Two firsts happened yesterday. A black lesbian was sworn in as Senator from California, despite a dubious connection to the state. A Speaker of the House of Representatives was ousted by eight MAGA insurgents of his own party, with the cooperation of the Democrats, leaving the House incapable of acting unless and until a new Speaker is chosen.
There is a story that a woman asked Benjamin Franklin following the Constitutional Convention of 1787 what form of government was chosen, a republic or a monarchy. Franklin is said to have replied, “A Republic, if you can keep it.” Can we?
On both ends of the political spectrum, the focus is to gain hegemony over the government. Contrary to what many believe, this didn’t start with the election of Trump, as Congress was largely dysfunctional well before him. Trump would be better seen as the warning, the lesson of what dysfunctional government bring rather than its cause.
To the extent electing Joe Biden was seen as the path to return to normality, to moderation rather than extremism, it hasn’t worked. He’s too moderate for the left and too left for the moderate and the right. He’s played to his party’s most radical fringe presumably in the hope of appeasing them, but they are not to be appeased. In the process, he failed the middle, the moderate Democrats and independents.
With no speaker, the House cannot function. There will be no money for the border, for Ukraine, for a continuing resolution when the money runs dry, for an investigation into Hunter Biden or pay for the military, or the “losers” and “suckers” as Trump, who was able to avoid the military service, calls them.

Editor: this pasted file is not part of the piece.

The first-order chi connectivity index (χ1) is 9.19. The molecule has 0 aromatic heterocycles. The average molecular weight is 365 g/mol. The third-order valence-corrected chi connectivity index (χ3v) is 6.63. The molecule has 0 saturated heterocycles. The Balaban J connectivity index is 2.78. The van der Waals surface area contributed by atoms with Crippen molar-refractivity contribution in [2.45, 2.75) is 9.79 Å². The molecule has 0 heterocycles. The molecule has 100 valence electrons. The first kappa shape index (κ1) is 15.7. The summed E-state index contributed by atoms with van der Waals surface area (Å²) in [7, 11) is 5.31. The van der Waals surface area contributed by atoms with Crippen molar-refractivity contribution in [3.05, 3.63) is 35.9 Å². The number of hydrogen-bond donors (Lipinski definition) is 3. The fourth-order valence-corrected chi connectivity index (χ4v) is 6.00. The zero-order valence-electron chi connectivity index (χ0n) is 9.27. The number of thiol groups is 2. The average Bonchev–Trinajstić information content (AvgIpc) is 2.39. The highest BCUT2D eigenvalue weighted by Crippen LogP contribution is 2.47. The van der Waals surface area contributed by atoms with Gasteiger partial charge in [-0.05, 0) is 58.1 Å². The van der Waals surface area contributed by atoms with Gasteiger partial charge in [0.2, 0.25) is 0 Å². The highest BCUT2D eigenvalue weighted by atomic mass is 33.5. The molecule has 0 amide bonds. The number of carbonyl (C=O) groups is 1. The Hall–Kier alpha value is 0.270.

Kevin McCarthy has decided not to run again for Speaker, which is likely a wise move on his part. The name currently being bandied about it House Republican Majority Leader Steve Scalise, who was diagnosed with multiple myeloma, blood cancer, in August and is undergoing treatment. Why he would take the job knowing that he serves as the pleasure of Matt Gaetz is unclear, but even if he does, the dynamic in the House no longer suggests that anything can be accomplished without the explicit approval of the insurgents.
Ironically, Trump was critical of McCarthy’s ouster, although Gaetz appeared to suggest he was serving as Trump’s proxy in moving to vacate. Perhaps Gaetz misunderstood, or perhaps Trump can’t tell the same story twice. Who knows?
This is one of these rare opportunities that arise organically in the midst of chaos for a leader to emerge who will represent a cooperative moderate view that will bring together the men and women of good faith who reject the extremists of the right and left and decide that we are at a crossroads where we can either devolve further into partisan warfare where there will be no winners or losers, or we can seek consensus that will thrill neither right nor left but best serve a pluralistic society that, for the most part, is capable of finding middle ground that the majority of Americans can accept and lie with.
But at the moment, that doesn’t seem very likely. Most will choose to blame and grieve. Few will take the chance of trying to be better, to move forward with integrity and the belief that succumbing to the extremists on either side will not work and is not what the majority of Americans want. For one extreme to “win,” the other must “lose,” as there is no middle ground between them anymore. And if either extreme wins, the losers will be the majority of Americans who are neither slaves to ideology nor sycophants of a vulgar lying narcissistic ignoramus who doesn’t care to be seen in the company of wounded warriors because they don’t make him look good.
We will anyone step up and be the leader American heeds? Can we keep it?